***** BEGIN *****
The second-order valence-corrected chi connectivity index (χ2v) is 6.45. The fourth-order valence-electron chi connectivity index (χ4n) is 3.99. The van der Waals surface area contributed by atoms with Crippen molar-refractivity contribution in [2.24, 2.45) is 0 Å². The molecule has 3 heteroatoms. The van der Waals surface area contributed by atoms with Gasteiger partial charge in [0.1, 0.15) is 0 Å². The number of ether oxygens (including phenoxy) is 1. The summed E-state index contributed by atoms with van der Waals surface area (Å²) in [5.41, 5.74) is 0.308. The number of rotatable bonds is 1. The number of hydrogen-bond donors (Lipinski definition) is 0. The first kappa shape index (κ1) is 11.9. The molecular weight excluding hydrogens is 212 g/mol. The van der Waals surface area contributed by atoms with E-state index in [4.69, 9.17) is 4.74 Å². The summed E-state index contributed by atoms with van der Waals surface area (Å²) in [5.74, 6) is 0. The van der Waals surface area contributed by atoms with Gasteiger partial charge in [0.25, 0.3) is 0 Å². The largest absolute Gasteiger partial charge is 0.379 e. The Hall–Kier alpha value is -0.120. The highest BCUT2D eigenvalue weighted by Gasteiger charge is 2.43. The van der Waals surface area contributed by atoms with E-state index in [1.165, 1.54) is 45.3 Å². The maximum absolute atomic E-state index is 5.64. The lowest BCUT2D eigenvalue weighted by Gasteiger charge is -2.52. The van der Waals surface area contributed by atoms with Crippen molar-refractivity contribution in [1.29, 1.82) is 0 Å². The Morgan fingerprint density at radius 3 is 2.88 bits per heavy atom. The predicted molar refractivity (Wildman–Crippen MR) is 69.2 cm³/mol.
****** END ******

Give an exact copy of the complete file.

The second-order valence-corrected chi connectivity index (χ2v) is 6.45. The fourth-order valence-electron chi connectivity index (χ4n) is 3.99. The van der Waals surface area contributed by atoms with Crippen molar-refractivity contribution in [2.24, 2.45) is 0 Å². The molecule has 3 heteroatoms. The van der Waals surface area contributed by atoms with Gasteiger partial charge in [0.1, 0.15) is 0 Å². The number of ether oxygens (including phenoxy) is 1. The summed E-state index contributed by atoms with van der Waals surface area (Å²) in [5.41, 5.74) is 0.308. The number of rotatable bonds is 1. The number of hydrogen-bond donors (Lipinski definition) is 0. The first kappa shape index (κ1) is 11.9. The molecular weight excluding hydrogens is 212 g/mol. The van der Waals surface area contributed by atoms with E-state index in [4.69, 9.17) is 4.74 Å². The summed E-state index contributed by atoms with van der Waals surface area (Å²) in [5.74, 6) is 0. The van der Waals surface area contributed by atoms with Gasteiger partial charge in [0.25, 0.3) is 0 Å². The largest absolute Gasteiger partial charge is 0.379 e. The Hall–Kier alpha value is -0.120. The highest BCUT2D eigenvalue weighted by Gasteiger charge is 2.43. The van der Waals surface area contributed by atoms with E-state index in [1.165, 1.54) is 45.3 Å². The maximum absolute atomic E-state index is 5.64. The lowest BCUT2D eigenvalue weighted by Gasteiger charge is -2.52. The van der Waals surface area contributed by atoms with Crippen molar-refractivity contribution in [1.29, 1.82) is 0 Å². The Morgan fingerprint density at radius 3 is 2.88 bits per heavy atom. The predicted molar refractivity (Wildman–Crippen MR) is 69.2 cm³/mol.